Scientist of the Day - Edward Condon
Edward Uhler Condon, an American physicist, was born Mar. 2, 1902. Condon by most accounts was not a brilliant scientist; he did some important work on radar during the Second World War, and he chaired the National Bureau of Standards after the War, but he never made the kind of discovery for which Nobel prizes are awarded. But Condon is worth remembering, for two reasons. One, he was one of the early targets of the House Un-American Activities Committee (HUAC), beginning in 1948. He was repeatedly accused of having Communist sympathies and of being a grave security risk, and this went on for seven years. The striking feature of this witch hunt in Condon’s case is that there was never a hint of anything un-American or Communist-sympathizing about Condon – he was as patriotic as they come. Condon’s tribulations remind us how awful those post-war years were, when men and women could be besmirched and pilloried without the slightest bit of evidence. Condon survived his slanders for a long time, because he was blameless, but the HUAC never gave up, and in 1955, when he was working for Corning Glass, he finally lost his security clearance and had to resign his position to prevent Corning from losing their government contracts. Richard Nixon, smarmy and disgraceful even then, took credit for getting Condon's clearance revoked. What a trial those years must have been for all those impugned scientists who were simply trying to do jobs that they felt were important!
Before he ran afoul of HUAC, in 1945, Condon had performed a valuable service to the country by insisting that nuclear energy should be placed under civilian rather than military control. With Condon's help, Senator Brien McMahon drafted the Atomic Energy Act of 1946, which established the civilian Atomic Energy Commission. The photograph from 1945 shows Condon at far left, with McMahon next to him, when they were working out the details of the proposed legislation, and no doubt wondering when the speaker, astronomer Harlow Shapley, was going to shut up. The woman in the photograph is the remarkable Helen Gahagan Douglas, U.S. representative from California. She later ran against Nixon for the U.S. Senate seat in 1950 and lost, but not really, for in defeat she gave us the memorable Nixon epithet, "Tricky Dick."
The other reason for remembering Condon is his authorship of the Condon Report. He had been teaching at the University of Colorado since 1963, and in 1966 it was decided to take a long look at the 19 years of reports of UFO activity that had accumulated. The U.S. Air Force had been doing this with its Project Blue Book, but it didn't seem to be getting anywhere, so an ad-hoc advisory committee suggested turning the matter over to civilian academics, and Condon was chosen to head the committee. For two years they read all the reports and results of investigations, and late in 1968 Condon delivered his report to the Air Force with the official title of Final Report of the Scientific Study of Unidentified Flying Objects, but which is nearly always referred to as the Condon Report. It was published in January 1969, and re-issued immediately as a mass-market and best-selling paperback, and you can read all 965 pages online if you wish. But you get the drift by the end of the second short paragraph: "As indicated by its title, the emphasis of this study has been on attempting to learn from UFO reports anything that could be considered as adding to scientific knowledge. Our general conclusion is that nothing has come from the study of UFOs in the past 21 years that has added to scientific knowledge. Careful consideration of the record as it is available to us leads us to conclude that further extensive study of UFOs probably cannot be justified in the expectation that science will be advanced thereby."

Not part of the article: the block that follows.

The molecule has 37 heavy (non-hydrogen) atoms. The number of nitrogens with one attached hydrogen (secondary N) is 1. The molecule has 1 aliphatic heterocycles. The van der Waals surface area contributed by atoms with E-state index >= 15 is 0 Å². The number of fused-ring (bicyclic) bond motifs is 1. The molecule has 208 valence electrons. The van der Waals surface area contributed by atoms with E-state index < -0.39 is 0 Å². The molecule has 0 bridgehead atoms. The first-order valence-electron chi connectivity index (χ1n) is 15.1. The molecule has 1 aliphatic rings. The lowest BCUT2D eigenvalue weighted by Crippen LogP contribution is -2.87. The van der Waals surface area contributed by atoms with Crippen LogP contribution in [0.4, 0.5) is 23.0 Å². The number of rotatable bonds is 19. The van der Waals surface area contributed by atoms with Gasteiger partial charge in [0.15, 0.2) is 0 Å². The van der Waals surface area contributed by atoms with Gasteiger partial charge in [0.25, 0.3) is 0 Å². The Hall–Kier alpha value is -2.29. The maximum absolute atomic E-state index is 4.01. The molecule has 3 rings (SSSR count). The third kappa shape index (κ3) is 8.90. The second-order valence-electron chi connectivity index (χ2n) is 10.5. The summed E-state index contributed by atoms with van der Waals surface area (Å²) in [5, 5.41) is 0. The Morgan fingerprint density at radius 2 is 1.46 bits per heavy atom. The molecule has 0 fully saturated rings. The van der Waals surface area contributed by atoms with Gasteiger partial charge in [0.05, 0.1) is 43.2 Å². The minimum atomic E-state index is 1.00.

The Condon Report has become infamous among UFO buffs for giving short shrift to claims of extra-terrestrial activity on earth, but it did perform a valuable service in discouraging younger scientists, looking to make their mark, from wasting their time in a field that so far had borne absolutely no fruit. Nor has that situation changed in the ensuing 54 years since the appearance of the Condon Report.
One of the more valuable practices begun by the American Institute of Physics in the 1960s was to conduct oral interviews with physicists who were getting on in years, preserving their personal memories before they passed away, and Condon was the subject of three interview sessions between 1967 and 1973. They are available online as transcripts, and I don't expect anyone to read these, because they are long and somewhat opaque to those without a physics background, but it astounds me how much people like Condon could remember about meetings and encounters from the 1930s and 40s, including all sorts of technical details. The reminiscences about his years of struggle with the Red-scare Congressmen are quite sobering to read. It includes a great story about Harry S Truman blasting the HUAC at a national meeting of the AAAS in 1948, of which Condon was President at the time, essentially saying that the most un-American activities under way at the time were those of the House Committee.
Finally, to end on a light note, here is a short 1-minute YouTube video that celebrates in a lively fashion four people who were all born on Mar. 2. The last is Condon, for whom they unfortunately used a glum photo, but you might enjoy seeing what a granfalloon you get when your criterion of selection is a common birthday.
Dr. William B. Ashworth, Jr., Consultant for the History of Science, Linda Hall Library and Associate Professor emeritus, Department of History, University of Missouri-Kansas City. Comments or corrections are welcome; please direct to firstname.lastname@example.org.